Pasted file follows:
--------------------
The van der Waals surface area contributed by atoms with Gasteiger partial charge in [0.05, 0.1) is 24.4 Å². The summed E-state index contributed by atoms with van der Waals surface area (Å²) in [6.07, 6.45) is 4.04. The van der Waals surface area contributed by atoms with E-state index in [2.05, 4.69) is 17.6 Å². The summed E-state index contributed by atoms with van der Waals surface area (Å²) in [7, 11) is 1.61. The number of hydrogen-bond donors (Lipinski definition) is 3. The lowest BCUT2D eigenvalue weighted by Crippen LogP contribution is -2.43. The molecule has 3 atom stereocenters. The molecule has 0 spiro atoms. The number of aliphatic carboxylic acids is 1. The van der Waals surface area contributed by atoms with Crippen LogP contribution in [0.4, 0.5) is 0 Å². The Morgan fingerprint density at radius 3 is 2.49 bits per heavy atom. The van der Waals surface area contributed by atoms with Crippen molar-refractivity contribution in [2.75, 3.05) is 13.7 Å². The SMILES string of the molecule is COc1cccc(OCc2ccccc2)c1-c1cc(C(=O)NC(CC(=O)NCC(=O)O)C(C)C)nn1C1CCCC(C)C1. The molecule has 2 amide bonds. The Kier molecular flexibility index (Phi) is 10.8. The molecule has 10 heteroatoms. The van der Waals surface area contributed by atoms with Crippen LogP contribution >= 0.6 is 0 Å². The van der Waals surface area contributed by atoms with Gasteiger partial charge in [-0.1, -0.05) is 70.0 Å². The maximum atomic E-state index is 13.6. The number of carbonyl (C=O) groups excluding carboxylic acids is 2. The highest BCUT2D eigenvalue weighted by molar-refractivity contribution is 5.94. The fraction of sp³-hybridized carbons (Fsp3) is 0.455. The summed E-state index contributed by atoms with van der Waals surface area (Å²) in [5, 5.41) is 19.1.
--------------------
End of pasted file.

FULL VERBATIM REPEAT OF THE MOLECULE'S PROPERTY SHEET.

The van der Waals surface area contributed by atoms with Gasteiger partial charge in [0.05, 0.1) is 24.4 Å². The summed E-state index contributed by atoms with van der Waals surface area (Å²) in [6.07, 6.45) is 4.04. The van der Waals surface area contributed by atoms with E-state index in [2.05, 4.69) is 17.6 Å². The summed E-state index contributed by atoms with van der Waals surface area (Å²) in [7, 11) is 1.61. The number of hydrogen-bond donors (Lipinski definition) is 3. The lowest BCUT2D eigenvalue weighted by Crippen LogP contribution is -2.43. The molecule has 3 atom stereocenters. The molecule has 0 spiro atoms. The number of aliphatic carboxylic acids is 1. The van der Waals surface area contributed by atoms with Crippen LogP contribution in [0.4, 0.5) is 0 Å². The Morgan fingerprint density at radius 3 is 2.49 bits per heavy atom. The van der Waals surface area contributed by atoms with Crippen molar-refractivity contribution in [2.75, 3.05) is 13.7 Å². The SMILES string of the molecule is COc1cccc(OCc2ccccc2)c1-c1cc(C(=O)NC(CC(=O)NCC(=O)O)C(C)C)nn1C1CCCC(C)C1. The molecule has 2 amide bonds. The Kier molecular flexibility index (Phi) is 10.8. The molecule has 10 heteroatoms. The van der Waals surface area contributed by atoms with Crippen LogP contribution >= 0.6 is 0 Å². The van der Waals surface area contributed by atoms with Gasteiger partial charge in [-0.1, -0.05) is 70.0 Å². The maximum atomic E-state index is 13.6. The number of carbonyl (C=O) groups excluding carboxylic acids is 2. The highest BCUT2D eigenvalue weighted by molar-refractivity contribution is 5.94. The fraction of sp³-hybridized carbons (Fsp3) is 0.455. The summed E-state index contributed by atoms with van der Waals surface area (Å²) in [5, 5.41) is 19.1.